Farinha

Karyn Miller - Brazil


March 19, 2011

I now know the full process of making farinha, and have participated in almost all of it.

It all begins with a field, a tractor, a plow, and some manioc seeds. The plantation process  I have not witnessed or been part of yet, but word has it that I will get the opportunity before I leave. The manioc is planted with about two square feet of space around each root, and though I do not know how long it takes to mature, I can attest that harvesting the root is a lot easier if the field is kept well-manicured. When harvest time arrives, it’s simply a matter of digging around the root a little with a hoe, and then pulling. After that, twist, pull, or cut the big brown chunks off the roots (this is your mandioc) and collect for peeling. Repeat many, many times, until the field is finished.

I’ve already described the peeling process in another blog—but I’ve learned that this fantastic get-together occurs very frequently around here. Long story short, scrape the brown skin (it’s almost like bark) off of the root to reveal the white underneath, and place on the piles for collection.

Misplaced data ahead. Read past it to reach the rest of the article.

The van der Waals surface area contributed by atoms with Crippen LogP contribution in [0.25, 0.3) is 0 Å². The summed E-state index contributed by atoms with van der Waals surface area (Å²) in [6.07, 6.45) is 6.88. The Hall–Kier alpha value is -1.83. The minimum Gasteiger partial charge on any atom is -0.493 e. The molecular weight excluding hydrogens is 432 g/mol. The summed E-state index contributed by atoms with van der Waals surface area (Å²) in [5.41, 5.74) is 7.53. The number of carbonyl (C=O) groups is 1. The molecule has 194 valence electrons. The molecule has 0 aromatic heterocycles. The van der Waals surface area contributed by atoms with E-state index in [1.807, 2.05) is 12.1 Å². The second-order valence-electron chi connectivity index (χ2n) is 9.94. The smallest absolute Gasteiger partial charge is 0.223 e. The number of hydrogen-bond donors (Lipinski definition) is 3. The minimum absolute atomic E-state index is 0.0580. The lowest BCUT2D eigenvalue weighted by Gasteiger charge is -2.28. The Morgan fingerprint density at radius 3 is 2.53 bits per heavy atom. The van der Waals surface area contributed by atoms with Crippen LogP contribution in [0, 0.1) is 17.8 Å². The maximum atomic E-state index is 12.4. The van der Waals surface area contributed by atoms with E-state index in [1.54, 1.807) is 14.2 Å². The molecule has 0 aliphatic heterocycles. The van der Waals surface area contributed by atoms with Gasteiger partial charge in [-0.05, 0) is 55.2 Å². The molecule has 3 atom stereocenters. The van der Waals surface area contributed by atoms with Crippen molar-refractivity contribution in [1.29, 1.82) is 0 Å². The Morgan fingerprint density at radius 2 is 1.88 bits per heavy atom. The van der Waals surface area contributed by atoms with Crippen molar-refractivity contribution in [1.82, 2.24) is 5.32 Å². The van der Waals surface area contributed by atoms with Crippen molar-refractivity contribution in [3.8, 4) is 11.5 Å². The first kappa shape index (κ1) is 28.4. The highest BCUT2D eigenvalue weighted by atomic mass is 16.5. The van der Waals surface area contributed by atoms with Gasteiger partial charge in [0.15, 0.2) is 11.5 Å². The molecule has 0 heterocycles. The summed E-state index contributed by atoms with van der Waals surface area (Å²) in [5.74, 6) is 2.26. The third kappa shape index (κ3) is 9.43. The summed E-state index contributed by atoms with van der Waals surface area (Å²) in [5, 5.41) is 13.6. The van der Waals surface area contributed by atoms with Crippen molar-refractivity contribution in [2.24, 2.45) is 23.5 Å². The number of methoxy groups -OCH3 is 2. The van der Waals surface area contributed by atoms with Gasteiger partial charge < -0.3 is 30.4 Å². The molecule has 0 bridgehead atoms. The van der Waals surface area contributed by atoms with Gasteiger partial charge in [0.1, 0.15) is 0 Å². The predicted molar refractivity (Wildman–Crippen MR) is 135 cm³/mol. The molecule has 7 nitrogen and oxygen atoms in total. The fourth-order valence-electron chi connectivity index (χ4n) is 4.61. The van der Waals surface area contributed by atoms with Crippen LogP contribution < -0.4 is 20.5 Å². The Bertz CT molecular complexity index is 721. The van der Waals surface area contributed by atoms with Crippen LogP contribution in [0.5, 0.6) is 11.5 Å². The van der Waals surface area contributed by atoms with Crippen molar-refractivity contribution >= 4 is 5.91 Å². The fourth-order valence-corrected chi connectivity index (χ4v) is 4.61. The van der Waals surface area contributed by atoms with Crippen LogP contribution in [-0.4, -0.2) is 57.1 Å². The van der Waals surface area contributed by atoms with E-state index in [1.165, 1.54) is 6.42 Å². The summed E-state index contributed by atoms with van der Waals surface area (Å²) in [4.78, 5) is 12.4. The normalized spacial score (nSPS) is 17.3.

From here, the mandioc goes to the casa de farinha. The casa that I know of is in Sitio Camacari, the community next door to Nova Suica. The building has an area for peeling as well, but the main event occurs in a room whose walls and rafters are splattered white with ground manioc. This room contains two grinders, a press, about 4 different tiled tub-type structures, and a mixer/toaster which is warmed by a fire underneath, built around the side of the building. The manioc goes through the grinder and then is put into sacks, which are piled into the press to remove the water from the mandioc mush. After a couple of hours and a few strong-willed twists of a huge cog, the sacks are hauled into one of the tubs and the now semi-solid mandioc is broken apart with hands and sticks—somewhat like play dough. These chunks are then passed through the grinder again, and dumped into the mixer/toaster, where what is now a fine powder gets swished around for a couple hours. The final step of the process, once this “farinha quentinha” (nice hot farinha) is in the final tub, is to sift it and run the residual chunks through one last grinder before everything is ready to be distributed. And thus, you have your sacks of farinha, ready to sell—or dump on your beans.

Karyn Miller